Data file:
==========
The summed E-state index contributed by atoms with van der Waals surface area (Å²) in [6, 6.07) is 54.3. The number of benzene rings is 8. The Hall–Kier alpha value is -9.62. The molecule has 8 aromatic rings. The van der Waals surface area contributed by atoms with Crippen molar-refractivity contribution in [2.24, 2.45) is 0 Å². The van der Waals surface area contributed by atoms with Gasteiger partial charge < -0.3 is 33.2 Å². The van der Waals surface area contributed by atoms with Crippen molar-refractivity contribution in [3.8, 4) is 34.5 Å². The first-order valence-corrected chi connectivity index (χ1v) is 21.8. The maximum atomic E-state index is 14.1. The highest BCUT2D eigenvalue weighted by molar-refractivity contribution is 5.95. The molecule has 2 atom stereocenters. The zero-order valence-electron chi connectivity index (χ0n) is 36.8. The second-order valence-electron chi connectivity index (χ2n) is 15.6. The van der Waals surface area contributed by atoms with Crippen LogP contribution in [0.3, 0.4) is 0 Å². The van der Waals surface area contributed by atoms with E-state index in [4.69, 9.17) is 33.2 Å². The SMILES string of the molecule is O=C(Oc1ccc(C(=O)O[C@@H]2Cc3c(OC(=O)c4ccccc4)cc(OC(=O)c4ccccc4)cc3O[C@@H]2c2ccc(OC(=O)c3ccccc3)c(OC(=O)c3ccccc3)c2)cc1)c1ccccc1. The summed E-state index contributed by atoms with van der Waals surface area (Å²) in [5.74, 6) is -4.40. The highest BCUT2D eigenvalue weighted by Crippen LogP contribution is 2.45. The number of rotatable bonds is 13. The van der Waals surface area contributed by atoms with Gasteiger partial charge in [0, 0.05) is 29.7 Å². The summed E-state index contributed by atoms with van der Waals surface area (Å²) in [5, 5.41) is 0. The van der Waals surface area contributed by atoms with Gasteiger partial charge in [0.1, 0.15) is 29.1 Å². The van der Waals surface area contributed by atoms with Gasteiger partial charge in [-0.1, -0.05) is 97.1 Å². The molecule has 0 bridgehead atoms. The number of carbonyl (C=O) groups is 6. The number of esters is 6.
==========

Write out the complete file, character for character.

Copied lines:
The summed E-state index contributed by atoms with van der Waals surface area (Å²) in [6, 6.07) is 54.3. The number of benzene rings is 8. The Hall–Kier alpha value is -9.62. The molecule has 8 aromatic rings. The van der Waals surface area contributed by atoms with Crippen molar-refractivity contribution in [2.24, 2.45) is 0 Å². The van der Waals surface area contributed by atoms with Gasteiger partial charge < -0.3 is 33.2 Å². The van der Waals surface area contributed by atoms with Crippen molar-refractivity contribution in [3.8, 4) is 34.5 Å². The first-order valence-corrected chi connectivity index (χ1v) is 21.8. The maximum atomic E-state index is 14.1. The highest BCUT2D eigenvalue weighted by molar-refractivity contribution is 5.95. The molecule has 2 atom stereocenters. The zero-order valence-electron chi connectivity index (χ0n) is 36.8. The second-order valence-electron chi connectivity index (χ2n) is 15.6. The van der Waals surface area contributed by atoms with Crippen LogP contribution in [0.3, 0.4) is 0 Å². The van der Waals surface area contributed by atoms with E-state index in [4.69, 9.17) is 33.2 Å². The SMILES string of the molecule is O=C(Oc1ccc(C(=O)O[C@@H]2Cc3c(OC(=O)c4ccccc4)cc(OC(=O)c4ccccc4)cc3O[C@@H]2c2ccc(OC(=O)c3ccccc3)c(OC(=O)c3ccccc3)c2)cc1)c1ccccc1. The summed E-state index contributed by atoms with van der Waals surface area (Å²) in [5.74, 6) is -4.40. The highest BCUT2D eigenvalue weighted by Crippen LogP contribution is 2.45. The number of rotatable bonds is 13. The van der Waals surface area contributed by atoms with Gasteiger partial charge in [0, 0.05) is 29.7 Å². The summed E-state index contributed by atoms with van der Waals surface area (Å²) in [5, 5.41) is 0. The van der Waals surface area contributed by atoms with Gasteiger partial charge in [0.1, 0.15) is 29.1 Å². The van der Waals surface area contributed by atoms with Gasteiger partial charge in [-0.1, -0.05) is 97.1 Å². The molecule has 0 bridgehead atoms. The number of carbonyl (C=O) groups is 6. The number of esters is 6.